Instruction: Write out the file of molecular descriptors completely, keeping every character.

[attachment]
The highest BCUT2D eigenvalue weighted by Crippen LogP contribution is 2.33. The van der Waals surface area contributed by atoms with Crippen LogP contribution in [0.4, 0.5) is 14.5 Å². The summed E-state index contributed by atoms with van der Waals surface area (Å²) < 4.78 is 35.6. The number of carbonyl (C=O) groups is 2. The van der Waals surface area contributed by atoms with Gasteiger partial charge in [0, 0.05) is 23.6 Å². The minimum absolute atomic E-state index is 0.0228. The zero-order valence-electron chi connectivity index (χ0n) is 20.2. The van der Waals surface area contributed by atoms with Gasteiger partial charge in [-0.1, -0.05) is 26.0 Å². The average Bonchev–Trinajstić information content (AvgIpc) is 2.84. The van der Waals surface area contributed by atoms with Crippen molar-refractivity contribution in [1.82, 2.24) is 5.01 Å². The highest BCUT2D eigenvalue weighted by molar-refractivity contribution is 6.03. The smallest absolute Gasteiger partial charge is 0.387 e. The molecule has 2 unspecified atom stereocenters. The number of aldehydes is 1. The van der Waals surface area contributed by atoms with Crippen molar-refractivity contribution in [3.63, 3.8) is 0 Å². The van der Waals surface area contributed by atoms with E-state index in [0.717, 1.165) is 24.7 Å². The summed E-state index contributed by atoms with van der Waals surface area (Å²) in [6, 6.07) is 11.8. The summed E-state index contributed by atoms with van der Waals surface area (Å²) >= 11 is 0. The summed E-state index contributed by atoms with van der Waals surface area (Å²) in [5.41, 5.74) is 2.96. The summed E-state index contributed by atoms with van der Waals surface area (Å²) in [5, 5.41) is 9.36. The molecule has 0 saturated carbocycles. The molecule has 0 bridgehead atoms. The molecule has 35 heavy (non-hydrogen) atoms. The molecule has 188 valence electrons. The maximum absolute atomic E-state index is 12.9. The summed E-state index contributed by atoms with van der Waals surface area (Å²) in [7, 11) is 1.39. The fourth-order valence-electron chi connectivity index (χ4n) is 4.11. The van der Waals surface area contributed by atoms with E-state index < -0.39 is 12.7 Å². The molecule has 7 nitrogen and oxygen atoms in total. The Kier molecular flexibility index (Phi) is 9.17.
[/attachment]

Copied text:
The highest BCUT2D eigenvalue weighted by Crippen LogP contribution is 2.33. The van der Waals surface area contributed by atoms with Crippen LogP contribution in [0.4, 0.5) is 14.5 Å². The summed E-state index contributed by atoms with van der Waals surface area (Å²) < 4.78 is 35.6. The number of carbonyl (C=O) groups is 2. The van der Waals surface area contributed by atoms with Gasteiger partial charge in [0, 0.05) is 23.6 Å². The minimum absolute atomic E-state index is 0.0228. The zero-order valence-electron chi connectivity index (χ0n) is 20.2. The van der Waals surface area contributed by atoms with Gasteiger partial charge in [-0.1, -0.05) is 26.0 Å². The average Bonchev–Trinajstić information content (AvgIpc) is 2.84. The van der Waals surface area contributed by atoms with Crippen molar-refractivity contribution in [1.82, 2.24) is 5.01 Å². The highest BCUT2D eigenvalue weighted by molar-refractivity contribution is 6.03. The smallest absolute Gasteiger partial charge is 0.387 e. The molecule has 2 unspecified atom stereocenters. The number of aldehydes is 1. The van der Waals surface area contributed by atoms with Crippen molar-refractivity contribution in [3.63, 3.8) is 0 Å². The van der Waals surface area contributed by atoms with E-state index in [0.717, 1.165) is 24.7 Å². The summed E-state index contributed by atoms with van der Waals surface area (Å²) in [6, 6.07) is 11.8. The summed E-state index contributed by atoms with van der Waals surface area (Å²) >= 11 is 0. The summed E-state index contributed by atoms with van der Waals surface area (Å²) in [5.41, 5.74) is 2.96. The summed E-state index contributed by atoms with van der Waals surface area (Å²) in [5, 5.41) is 9.36. The molecule has 0 saturated carbocycles. The molecule has 0 bridgehead atoms. The molecule has 35 heavy (non-hydrogen) atoms. The molecule has 188 valence electrons. The maximum absolute atomic E-state index is 12.9. The summed E-state index contributed by atoms with van der Waals surface area (Å²) in [7, 11) is 1.39. The fourth-order valence-electron chi connectivity index (χ4n) is 4.11. The van der Waals surface area contributed by atoms with E-state index < -0.39 is 12.7 Å². The molecule has 7 nitrogen and oxygen atoms in total. The Kier molecular flexibility index (Phi) is 9.17.